- These are definitely the coolest player boards I’ve ever seen. They’re multi-folding, three-dimensional, and just plain cool. I wish every game had player boards like these, to be honest. They don’t stick together as well as I’d like, but that’s not the worst thing.
- When the pieces fit together, the table presence is incredible. It’s like, a giant mountain on a table! Easily taller than Everdell‘s tree, and the whole thing looks pretty cool. I’m really into it.
- Diverse array of Climbers. I appreciate that; glad they did that for the game and it’s worth calling out.
- If you’re looking for a game that’s a bit more complex than Ticket to Ride and has a bit more take-that, this will be right up your alley. It’s got path-building with more explicit take-that; I usually tell people to imagine 3D Ticket to Ride but you can remove other player’s unprotected trains, if you so desire. That appeals to a lot of people, unsurprisingly!
- Absolutely massive box! It’s basically impossible to store it anywhere, so it’s been going on top of Fireball Island, lately. I kind of wish there were more foldable parts so that it were easier to store, but I guess you gotta make some sacrifices for the ambiance.
- The AI players are less AI and more just “random mountain folk”, which is fine. There’s no real rhyme or reason to their movements, so it’s hard to call them AI; they’re random climbers with some extra Sabotage Rounds, which may never actually happen. It’s not particularly interesting to have them on the mountain; it would honestly be better to just have some Early Climbers who have already carved pre-defined routes that we have to deal with.
- It might have been better to print separate rulebooks for the various editions, rather than referencing things that don’t appear in my copy of the game. I wasn’t sure if I had the Deluxe or the Standard version until I looked for things that were only in the Deluxe version, which can be a point of confusion. I assume that’s not as much of a problem for backers, but on the reviewer end that can be pretty confusing.
- 30 – 180 minutes is a terrifying time range. It just takes 30m per player, but that’s a wide range for a game if you don’t have a good grasp of it. There’s no real scaling for player count, so the game just takes … longer for higher player counts, which can be frustrating as well.
- The graphic design isn’t my particular cup of tea. It’s very basic, in my opinion. I’d personally rather have a realistic-looking Mountain than a sorta cartographic representation? But that’s just me.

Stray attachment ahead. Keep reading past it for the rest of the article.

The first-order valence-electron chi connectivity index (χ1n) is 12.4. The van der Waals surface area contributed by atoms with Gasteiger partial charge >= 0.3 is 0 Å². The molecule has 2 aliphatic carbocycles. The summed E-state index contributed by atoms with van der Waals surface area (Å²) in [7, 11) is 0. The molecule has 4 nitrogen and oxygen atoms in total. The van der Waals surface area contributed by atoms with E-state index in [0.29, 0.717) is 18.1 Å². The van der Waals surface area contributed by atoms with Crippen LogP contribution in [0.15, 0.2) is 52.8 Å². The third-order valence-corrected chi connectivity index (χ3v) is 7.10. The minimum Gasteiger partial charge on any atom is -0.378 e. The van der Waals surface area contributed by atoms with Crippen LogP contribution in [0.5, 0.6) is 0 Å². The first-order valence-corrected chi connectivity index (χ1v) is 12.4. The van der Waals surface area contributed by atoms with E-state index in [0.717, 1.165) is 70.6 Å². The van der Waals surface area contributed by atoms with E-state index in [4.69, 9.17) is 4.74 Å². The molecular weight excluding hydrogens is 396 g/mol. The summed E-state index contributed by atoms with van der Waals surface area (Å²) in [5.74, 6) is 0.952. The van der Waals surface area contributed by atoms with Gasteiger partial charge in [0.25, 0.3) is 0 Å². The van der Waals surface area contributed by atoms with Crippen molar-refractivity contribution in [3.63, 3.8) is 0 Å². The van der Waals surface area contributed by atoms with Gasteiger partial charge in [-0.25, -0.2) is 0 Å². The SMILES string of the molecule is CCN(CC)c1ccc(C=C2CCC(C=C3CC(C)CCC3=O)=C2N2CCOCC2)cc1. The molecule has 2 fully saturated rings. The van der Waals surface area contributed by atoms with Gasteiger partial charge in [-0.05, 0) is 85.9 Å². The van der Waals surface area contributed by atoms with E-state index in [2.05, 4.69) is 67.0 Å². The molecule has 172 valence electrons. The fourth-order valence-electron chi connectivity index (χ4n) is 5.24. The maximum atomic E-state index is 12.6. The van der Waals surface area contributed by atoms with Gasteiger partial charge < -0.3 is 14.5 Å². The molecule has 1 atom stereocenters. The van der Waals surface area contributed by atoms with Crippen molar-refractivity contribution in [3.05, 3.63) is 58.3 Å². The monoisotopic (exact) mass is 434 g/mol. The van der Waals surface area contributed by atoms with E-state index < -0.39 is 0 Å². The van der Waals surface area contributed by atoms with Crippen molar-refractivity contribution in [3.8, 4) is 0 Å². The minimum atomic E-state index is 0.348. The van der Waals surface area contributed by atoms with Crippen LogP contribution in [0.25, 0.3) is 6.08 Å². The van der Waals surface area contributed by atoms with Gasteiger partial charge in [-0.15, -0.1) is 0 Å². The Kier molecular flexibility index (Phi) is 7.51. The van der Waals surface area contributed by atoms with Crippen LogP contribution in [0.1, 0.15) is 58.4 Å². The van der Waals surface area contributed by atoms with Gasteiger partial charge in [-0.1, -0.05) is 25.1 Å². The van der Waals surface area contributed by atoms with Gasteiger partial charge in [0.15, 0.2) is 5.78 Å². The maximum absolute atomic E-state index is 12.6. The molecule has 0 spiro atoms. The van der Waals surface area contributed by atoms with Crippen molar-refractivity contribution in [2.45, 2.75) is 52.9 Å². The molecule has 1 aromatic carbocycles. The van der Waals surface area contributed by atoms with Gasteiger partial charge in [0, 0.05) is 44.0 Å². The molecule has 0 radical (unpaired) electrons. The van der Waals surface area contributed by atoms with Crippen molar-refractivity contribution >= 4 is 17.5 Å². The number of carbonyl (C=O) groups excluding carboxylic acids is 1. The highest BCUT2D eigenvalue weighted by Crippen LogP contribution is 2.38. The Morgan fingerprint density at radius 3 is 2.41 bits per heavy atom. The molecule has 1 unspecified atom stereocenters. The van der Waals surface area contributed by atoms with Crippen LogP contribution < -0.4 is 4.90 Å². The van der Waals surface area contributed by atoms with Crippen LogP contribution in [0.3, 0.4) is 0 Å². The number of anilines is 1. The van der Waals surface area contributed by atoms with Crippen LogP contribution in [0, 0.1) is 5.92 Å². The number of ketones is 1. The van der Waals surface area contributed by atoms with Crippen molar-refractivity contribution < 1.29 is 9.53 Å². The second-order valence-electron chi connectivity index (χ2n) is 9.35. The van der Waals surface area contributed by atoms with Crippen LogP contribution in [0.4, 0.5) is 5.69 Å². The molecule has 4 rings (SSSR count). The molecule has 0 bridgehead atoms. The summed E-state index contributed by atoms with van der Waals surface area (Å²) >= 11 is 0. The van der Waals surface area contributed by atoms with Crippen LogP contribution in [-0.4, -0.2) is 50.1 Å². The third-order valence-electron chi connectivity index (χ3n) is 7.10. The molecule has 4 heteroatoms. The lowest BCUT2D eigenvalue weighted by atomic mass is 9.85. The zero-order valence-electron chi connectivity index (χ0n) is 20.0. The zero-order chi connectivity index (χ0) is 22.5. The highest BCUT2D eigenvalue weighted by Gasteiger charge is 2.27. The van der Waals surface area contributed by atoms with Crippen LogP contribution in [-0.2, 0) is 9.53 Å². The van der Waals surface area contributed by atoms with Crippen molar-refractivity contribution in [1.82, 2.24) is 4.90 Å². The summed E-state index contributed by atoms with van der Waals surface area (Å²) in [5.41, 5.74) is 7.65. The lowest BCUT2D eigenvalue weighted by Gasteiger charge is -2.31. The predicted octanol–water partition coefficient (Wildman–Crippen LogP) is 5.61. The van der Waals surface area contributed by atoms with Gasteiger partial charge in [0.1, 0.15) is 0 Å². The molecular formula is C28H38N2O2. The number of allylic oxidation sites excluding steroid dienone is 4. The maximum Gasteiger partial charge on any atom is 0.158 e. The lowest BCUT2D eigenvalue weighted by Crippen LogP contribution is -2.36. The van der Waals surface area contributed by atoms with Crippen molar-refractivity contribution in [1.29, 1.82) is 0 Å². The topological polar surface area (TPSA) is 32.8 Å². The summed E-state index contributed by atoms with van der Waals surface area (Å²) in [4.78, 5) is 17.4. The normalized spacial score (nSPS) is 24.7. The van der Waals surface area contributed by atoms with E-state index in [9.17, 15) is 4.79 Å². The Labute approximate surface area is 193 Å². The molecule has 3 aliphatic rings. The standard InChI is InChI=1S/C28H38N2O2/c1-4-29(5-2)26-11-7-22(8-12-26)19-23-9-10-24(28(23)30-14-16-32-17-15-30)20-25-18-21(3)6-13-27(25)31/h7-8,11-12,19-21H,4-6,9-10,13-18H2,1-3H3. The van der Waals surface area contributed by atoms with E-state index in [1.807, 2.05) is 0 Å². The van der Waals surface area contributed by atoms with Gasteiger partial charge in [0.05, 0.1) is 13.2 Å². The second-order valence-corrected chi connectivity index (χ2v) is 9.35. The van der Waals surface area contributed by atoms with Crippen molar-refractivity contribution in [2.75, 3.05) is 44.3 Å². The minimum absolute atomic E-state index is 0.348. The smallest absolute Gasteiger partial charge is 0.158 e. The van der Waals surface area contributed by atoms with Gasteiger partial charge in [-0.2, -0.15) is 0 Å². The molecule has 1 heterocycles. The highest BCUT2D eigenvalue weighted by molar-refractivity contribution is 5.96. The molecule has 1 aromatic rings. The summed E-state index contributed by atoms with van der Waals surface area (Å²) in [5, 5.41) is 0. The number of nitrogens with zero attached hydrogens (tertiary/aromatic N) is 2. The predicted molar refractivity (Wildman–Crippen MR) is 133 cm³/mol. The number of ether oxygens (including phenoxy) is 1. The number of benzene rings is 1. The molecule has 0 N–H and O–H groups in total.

- The mountain doesn’t hold itself together particularly well. The holder on the bottom isn’t deep enough, so it’s hard to get the Mountain to stay inside of it. Be careful when turning it.
- The component quality is only so-so. The boards bend really easily and the pegs aren’t particularly sturdy in their holes. I wouldn’t move the table much during a game; it’s fairly likely that pieces are going to fall off and you won’t be able to put them back easily.
- The take-that can be really aggressive, if you want it to be. You can ruin a lot of routes with a well-placed Sabotage, and that might not be super fun to experience, especially if the game is running long. I wouldn’t recommend the Sabotage Action in the 180-minute game, personally.
- Bleh unbounded trading mechanics. You can freely trade with other players, bribe them, or make deals as long as you’re on the same side of the Mountain. You just can’t trade Climbing Route cards. I find that sort of thing really annoying, but some people like that sorta thing in Catan.
Overall: 6 / 10
Overall, I think Mountaineers is fine. I think for players who love Ticket to Ride or climbing, though, they’re going to love this, but without the context around climbing I don’t really gel with the theme enough to overcome the things that I maybe don’t like quite as much? For those players I mentioned earlier, they’ll probably enjoy the fantastic climber meeples and player boards, they’ll like the thematic play, and they’ll almost certainly really like just how tall the game is. It has one of the most impressive table presences I’ve ever seen, and even then it’s not that much of a space hog. I’d bring up that the pieces are a bit less nice than I’d hope and that I’d really prefer limits on / the removal of trading and take-that, but some people like those mechanics enough that they’ll appreciate their inclusion. Not everything is for everyone. Either way, it’s a neat game for sure, and I really am glad I got to check it out, so if you’re a fan of path-building games, mountain climbing, or you just want to see one of the tallest games this side of Rhino Hero: Super Battle, you might want to check out Mountaineers! It’s an interesting game.